Monday, April 28, 2008

A Study Of How Congress Is Manipulated: Chapter 5

Continuing comments addressing Section 2 of S.514 AND H.R. 2028

Misleading Claim:

Sec. 2 (9) the community of Bruce in Walton County, Florida, has been a governing center for the Nation for more than 150 years;

No impartial historical studies or research publications mention the Eastern Creek Nation, by that term or any other term, in Walton County. History of Walton County by John Love McKinnon, 1840- 1911; Published 1911, describes pioneer interaction with Chief Sam Story and the Uchees (Yuchi/Euchee) in several chapters. According to this record, Chief Story had a headquarters on the South bank of Bruce Creek, opposite of what later became Euchee Anna. If the Eastern Creek Nation factually had a historical presence in Walton County and Bruce, it would have been mentioned in the scholarly publications and histories of the county such as written by McKinnon.

While there might be some mixed race descendants of the Uchee remaining in Walton County, they do not equate with any existing tribe or the Eastern Creek Nation. While most modern Uchee are members of the Muscogee (Creek) Nation of Oklahoma, many do not consider themselves Creek - but of a separate ethnic group.
The U.S. 1950 census gives the only recorded identifiable Indian descendant group of individuals living in their own communities in Walton and Holmes counties at that time. These are the Dominickers, a pejorative name of given to them around 1860, supposedly from a child custody case. A tri-racial group (White, Black, Indian) of various combinations, there are five different accounts of their origins, one including Euchee Indian ancestors. They are known to have existed in the area of Walton and Holmes counties prior to the Civil War, but have since migrated over the years and become assimilated into the white communities. The 1950 federal census counted only 60 Dominickers remaining in Holmes county.

Since the directive in taking this census was to include all men, women, and children of Indian descent, this census plays an important roll in evaluating the claims of the Muscogee Nation of Florida that they were in existence in the area as a tribe for over 150 years, as Eastern Creek or by any other name.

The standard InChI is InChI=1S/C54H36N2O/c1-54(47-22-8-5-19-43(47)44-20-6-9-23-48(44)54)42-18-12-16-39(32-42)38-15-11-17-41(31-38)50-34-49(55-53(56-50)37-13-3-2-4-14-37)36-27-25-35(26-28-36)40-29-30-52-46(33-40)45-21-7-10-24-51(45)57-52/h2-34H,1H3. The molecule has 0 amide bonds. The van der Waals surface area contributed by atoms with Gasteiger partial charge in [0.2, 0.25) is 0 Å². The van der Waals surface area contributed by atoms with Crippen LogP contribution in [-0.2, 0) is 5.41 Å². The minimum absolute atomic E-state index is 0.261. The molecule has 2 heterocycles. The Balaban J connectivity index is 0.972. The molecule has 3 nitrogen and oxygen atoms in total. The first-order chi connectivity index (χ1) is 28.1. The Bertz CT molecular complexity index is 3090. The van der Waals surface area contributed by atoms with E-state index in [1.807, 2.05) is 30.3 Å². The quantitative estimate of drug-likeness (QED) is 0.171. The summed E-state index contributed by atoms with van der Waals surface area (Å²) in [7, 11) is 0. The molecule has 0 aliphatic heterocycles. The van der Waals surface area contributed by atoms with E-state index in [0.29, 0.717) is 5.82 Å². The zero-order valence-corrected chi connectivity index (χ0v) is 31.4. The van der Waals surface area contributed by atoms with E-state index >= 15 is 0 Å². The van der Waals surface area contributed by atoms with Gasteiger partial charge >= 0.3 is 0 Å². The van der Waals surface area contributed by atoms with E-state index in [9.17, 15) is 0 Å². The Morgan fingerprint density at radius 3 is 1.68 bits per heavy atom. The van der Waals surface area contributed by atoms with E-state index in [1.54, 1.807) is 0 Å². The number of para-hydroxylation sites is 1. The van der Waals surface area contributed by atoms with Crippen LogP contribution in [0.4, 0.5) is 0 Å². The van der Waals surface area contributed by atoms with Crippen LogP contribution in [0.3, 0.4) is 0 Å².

Pupils and teacher at the Mt. Zion School in the Dominicker settlement of Holmes County, circa 1910. Holmes County is adjacent to Walton County and was included in previous attempts by members of the Muscogee Nation (as the Eastern Creeks) to gain federal recognition.

Misleading Claim:

Sec. 2 (10) in the community of Bruce, the Nation--
(A) beginning in the early 1860s, used and maintained the Antioch Cemetery, which remains in use by members of the Nation as of the date of enactment of this Act;


Other than the claim in this Bill, there is no historical documentation that labels this cemetery as originating with, belonging to, or being used by the Eastern Creek Nation as a burial ground. Inquiries about the origin have been unsuccessful. The common opinion is that it was started as a family cemetery.

The earliest identified graves in Antioch Cemetery date to the early 1880’s (Virginia Ward, 1882 -1882, 8c Row 7). Twenty-nine of the cemetery graves belong to the Ward family, which constitutes the largest number belonging to one family. The second largest number of identified graves belonging to one family is of the Bozeman family, with eight.

There are approximately 52 unknown graves in the cemetery. Rather than being in one vicinity or plot, they are scattered throughout the 14 rows of the cemetery among identified graves. This would mean the unlikelihood that they were all the earliest of graves or that they all belonged to older specific American Indian Creek burials.

The cemetery is land parcel number 12-1S-18-14000-001-0020. According to Walton County records, this property was donated to the Muscogee Nation of Florida on 7/10/2006. It is recorded in Sale Book 2727, Page 4198.

Antioch Cemetery, Bruce, Florida

Comments to be continued.

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